You probably don’t spend a lot of time thinking about your vaginal discharge. However, if you notice that it starts to appear gray in color or develops a fishy smell, then it could be a sign that you have bacterial vaginosis or BV.
Noticing a change in the way your discharge smells may leave you feeling self-conscious or scared, but you’re far from alone. Bacterial vaginosis is the most common vaginal condition experienced by women between the ages of 15 and 44. It’s estimated that as many as one in three of us will get BV at some point in our lives — and around 84% won’t have any symptoms at all. In fact, unless you’ve had it before, you’re unlikely to know much about BV because it’s not something you usually learn about in school.
The good news is that not only is BV common, but it’s also very treatable. Here, Dr. Amanda Kallen, Flo board member and associate professor of reproductive endocrinology and infertility, outlines exactly what bacterial vaginosis is and busts some of the common myths around the condition.
Like a yeast or urinary tract infection, bacterial vaginosis is a condition that impacts your intimate health. But how does it start?
“BV is caused by an overgrowth of normal vaginal bacteria,” Dr. Kallen explains. It may feel strange to hear about bacteria living in your vagina, but this is actually how your vagina stays “clean.” More on that below.
The two most common symptoms associated with bacterial vaginosis are:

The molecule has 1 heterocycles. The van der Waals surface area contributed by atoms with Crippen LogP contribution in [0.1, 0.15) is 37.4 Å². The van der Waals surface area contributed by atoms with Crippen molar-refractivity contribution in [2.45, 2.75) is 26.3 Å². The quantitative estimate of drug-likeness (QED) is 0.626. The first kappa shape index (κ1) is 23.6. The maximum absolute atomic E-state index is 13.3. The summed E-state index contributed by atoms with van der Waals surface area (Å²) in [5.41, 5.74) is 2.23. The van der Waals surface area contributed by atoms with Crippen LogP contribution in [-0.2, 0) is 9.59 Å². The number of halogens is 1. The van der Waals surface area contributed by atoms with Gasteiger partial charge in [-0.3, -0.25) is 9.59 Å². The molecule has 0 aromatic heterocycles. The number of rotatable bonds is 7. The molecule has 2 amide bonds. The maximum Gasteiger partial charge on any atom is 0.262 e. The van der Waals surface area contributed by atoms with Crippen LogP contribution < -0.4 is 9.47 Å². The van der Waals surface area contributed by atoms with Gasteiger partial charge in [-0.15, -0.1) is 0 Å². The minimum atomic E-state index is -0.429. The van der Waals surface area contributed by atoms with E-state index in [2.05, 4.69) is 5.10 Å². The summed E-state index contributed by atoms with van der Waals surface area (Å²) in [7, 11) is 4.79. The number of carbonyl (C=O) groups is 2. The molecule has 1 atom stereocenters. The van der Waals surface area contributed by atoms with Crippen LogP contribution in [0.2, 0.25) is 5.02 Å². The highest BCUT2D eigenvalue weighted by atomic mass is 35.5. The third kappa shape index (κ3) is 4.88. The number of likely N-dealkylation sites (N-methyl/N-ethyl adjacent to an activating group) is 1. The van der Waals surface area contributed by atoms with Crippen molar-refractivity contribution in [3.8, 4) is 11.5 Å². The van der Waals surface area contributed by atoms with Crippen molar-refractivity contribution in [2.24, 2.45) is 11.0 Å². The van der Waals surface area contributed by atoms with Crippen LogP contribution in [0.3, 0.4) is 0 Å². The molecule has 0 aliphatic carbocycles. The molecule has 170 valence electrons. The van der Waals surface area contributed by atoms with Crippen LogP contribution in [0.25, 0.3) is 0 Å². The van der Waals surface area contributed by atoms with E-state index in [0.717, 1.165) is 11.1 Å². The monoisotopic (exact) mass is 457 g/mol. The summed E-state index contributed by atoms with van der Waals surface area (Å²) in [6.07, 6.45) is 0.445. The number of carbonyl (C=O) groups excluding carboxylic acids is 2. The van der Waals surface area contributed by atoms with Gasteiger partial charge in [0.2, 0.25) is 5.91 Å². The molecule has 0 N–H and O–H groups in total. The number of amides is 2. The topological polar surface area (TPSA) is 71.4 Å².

- Vaginal discharge that’s greyish-white and thin and watery
- Discharge that has a strong fish-like odor, especially after sex
To understand the causes of bacterial vaginosis, it’s useful to know more about the role bacteria plays in keeping your vagina healthy.
All vaginas have bacteria, known as vaginal flora. This is totally natural — the human body tends to have microorganisms, like bacteria, anywhere it’s exposed or connected to the outside world, such as in your mouth or gut. They help to protect your body from getting sick.
Bacterial vaginosis can occur when there is an imbalance of “good” and “harmful” bacteria. Usually, it’s because your levels of good bacteria drop, and other bacteria reproduce quickly.
“We don’t quite know the cause [for this imbalance],” Dr. Kallen explains. “But we know that some people are at higher risk.”
- Douching or washing the inside of your vagina with water or soap. Your vagina is a self-cleaning organ and produces fluids to help keep you clean and healthy and your vaginal pH balanced.
- Having sex without using a condom
- Having an intrauterine device (also known as the IUD or contraceptive coil) placed
- Having sex with a new person
- Having sex with different people
- Having sex with someone with a vagina
Dr. Kallen notes that there are a few big misconceptions about bacterial vaginosis, the first being “that it is caused by ‘bad’ or ‘poor’ vaginal hygiene.” We can’t stress this more: it’s not. It’s really, really not.
And while sex without a condom or sex with a new partner(s) may change your normal vaginal bacterial balance, bacterial vaginosis is “not a sexually transmitted infection,” she adds.
So why has it been described as an STI in the past? Sometimes, the signs and symptoms of STIs can be similar to those of bacterial vaginosis. Unusual discharge is also linked to chlamydia, gonorrhea, and trichomoniasis (which is caused by a parasite and leads to a change in the color and smell of discharge). You can find out more about the symptoms of each by clicking on the links.
In fact, the signs are so similar that when you speak to your health care provider about your symptoms, they may test for STIs, bacterial vaginosis, and even a yeast infection at the same time to be sure of what they’re diagnosing you with.